Wednesday, 19 November 2014

5 Fascinating Female Protagonists in Fiction

Here's my guide to five of my favourite female protagonists in fiction: from the headstrong, to the downright disreputable:

Jane Eyre:

“Do you think, because I am poor, obscure, plain and little, I am soulless and heartless? You think wrong! - I have as much soul as you, - and full as much heart!"

From one of my all time favourite classics, Jane Eyre may be from a lowly background in which she is poorly treated, but she refuses to let that taint her own morals. The novel, written by Charlotte Brontë in 1847, has themes of the gothic, love and social class. Her interactions with Mr Rochester are intriguing; she becomes very much his equal, despite them being from different classes and she is able to see past his cold exterior unlike anyone else in his world.

Catherine Earnshaw:
'There [Catherine] lay dashing her head against the arm of the sofa, and grinding her teeth, so that you might fancy she would crash them to splinters!'

I adore this character from Emily Brontë's Wuthering Heights, although she is not all likeable. Catherine comes from a wealthy family that take in the orphaned Heathcliff. At first, when Catherine is a child, she is very close to her foster brother as she has not been subjected to ideas about social class. However, later in the novel she becomes cruel, aggressive and twisted, hurting Heathcliff intensely (as he does her) even though they are fiercely in love. She becomes a product of snobbery and filled with spite; this is what makes her fascinating. If you have ever acted irrationally due to a relationship, you may just recognise flickers of yourself in this awful woman!

Fräulein Else:

'The world is so beautiful when one can fly.'

I read this on my degree and it struck a chord with me somehow. Else feels like the world is just happening to her; she feels like she has no control over how people will see her or who she will be able to be. I think many of us have felt like that at one time or another. 
Written in 1924 by Arthur Schnitzler, this novella has been translated from German. It is written as a stream of consciousness from the viewpoint of a young rich girl who has been asked to seduce a rich man in order to keep her family from going bankrupt. Fräulein Else is often a humourous and brutally honest narrator who draws criticisms of the bourgeois ideals of the late 19th century. Above all, she is a young woman who does not fit into a world of shallowness and greed.

Offred:
'I would like to believe this is a story I’m telling. I need to believe it. I must believe it. Those who can believe that such stories are only stories have a better chance. If it’s a story I’m telling, then I have control over the ending.'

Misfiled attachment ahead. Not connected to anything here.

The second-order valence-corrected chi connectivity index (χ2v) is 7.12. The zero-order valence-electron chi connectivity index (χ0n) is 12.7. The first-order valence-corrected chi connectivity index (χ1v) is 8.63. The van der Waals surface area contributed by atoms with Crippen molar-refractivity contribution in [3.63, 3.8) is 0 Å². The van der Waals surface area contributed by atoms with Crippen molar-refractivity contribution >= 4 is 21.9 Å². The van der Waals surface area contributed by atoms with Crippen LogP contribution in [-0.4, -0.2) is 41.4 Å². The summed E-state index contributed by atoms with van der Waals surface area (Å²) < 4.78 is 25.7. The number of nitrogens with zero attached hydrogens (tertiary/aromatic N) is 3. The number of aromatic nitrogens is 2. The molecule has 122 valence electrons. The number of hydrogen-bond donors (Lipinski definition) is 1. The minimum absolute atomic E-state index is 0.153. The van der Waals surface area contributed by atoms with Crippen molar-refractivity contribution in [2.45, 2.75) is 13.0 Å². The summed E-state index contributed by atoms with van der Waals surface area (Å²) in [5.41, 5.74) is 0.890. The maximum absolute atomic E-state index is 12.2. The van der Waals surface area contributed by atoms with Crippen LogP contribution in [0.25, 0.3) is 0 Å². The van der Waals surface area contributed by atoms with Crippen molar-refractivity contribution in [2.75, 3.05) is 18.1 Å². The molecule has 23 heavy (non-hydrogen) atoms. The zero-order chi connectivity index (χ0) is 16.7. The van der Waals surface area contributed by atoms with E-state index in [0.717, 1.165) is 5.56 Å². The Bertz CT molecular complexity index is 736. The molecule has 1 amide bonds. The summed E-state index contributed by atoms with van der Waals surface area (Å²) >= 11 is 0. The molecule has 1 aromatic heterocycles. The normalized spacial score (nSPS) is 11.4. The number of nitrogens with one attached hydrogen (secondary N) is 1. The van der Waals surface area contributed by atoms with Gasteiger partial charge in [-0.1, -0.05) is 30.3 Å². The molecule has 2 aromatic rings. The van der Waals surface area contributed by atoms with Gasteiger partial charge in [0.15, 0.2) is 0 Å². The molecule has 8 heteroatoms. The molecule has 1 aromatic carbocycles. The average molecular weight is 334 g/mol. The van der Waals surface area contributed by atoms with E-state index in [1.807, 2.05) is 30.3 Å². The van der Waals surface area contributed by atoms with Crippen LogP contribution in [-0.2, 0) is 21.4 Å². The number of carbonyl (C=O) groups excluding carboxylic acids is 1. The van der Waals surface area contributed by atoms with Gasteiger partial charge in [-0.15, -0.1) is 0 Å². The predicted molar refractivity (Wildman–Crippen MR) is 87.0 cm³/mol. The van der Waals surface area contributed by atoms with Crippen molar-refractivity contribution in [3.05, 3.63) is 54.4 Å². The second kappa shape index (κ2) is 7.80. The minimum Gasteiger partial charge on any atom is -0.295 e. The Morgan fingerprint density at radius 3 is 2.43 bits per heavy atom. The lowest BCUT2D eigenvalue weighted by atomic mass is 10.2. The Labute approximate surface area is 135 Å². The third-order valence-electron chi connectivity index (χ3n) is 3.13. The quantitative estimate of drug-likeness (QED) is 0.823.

Offred is the narrator of Margaret Attwood's dystopian novel The Handmaid's Tale (1985). I wanted to read this a long time before I actually picked it up because once you get to hear about this book, it is one you want to experience. The story follows Offred ('of Fred') as she finds herself separated from her husband and five year-old daughter and forced to live the life of being a commander's (Fred's) property- hence her name 'Of fred'. Her main purpose in life is now to act as a womb to give birth to her commander's children. Having known a life before this society came to be, Offred shares her inner thoughts with the reader which are full of strength and insight. The novel is not simply about female oppression, but also the nature of freedom in society and what happens when freedom is lost. I would read this again in a heartbeat.    


Amy Dunne: 2012
'Men always say that as the defining compliment, don’t they? She’s a cool girl... Cool Girls never get angry; they only smile in a chagrined, loving manner and let their men do whatever they want.'

Amy Dunne from Gillian Flynn's Gone Girl is a complex character. On the surface, she is the ideal woman. Men love her sweet ways and good looks; women want to be her. Through her diary entries we see a very different side to her as she talks about her unstable marriage. We come to realise that the image she projects is not necessarily how she feels inside. Without spoiling the book (or film) for those that haven't seen or read it yet (I am yet to see the film), Amy Dunne is a character you will never forget!

Who are your favourite female protagonists?
 
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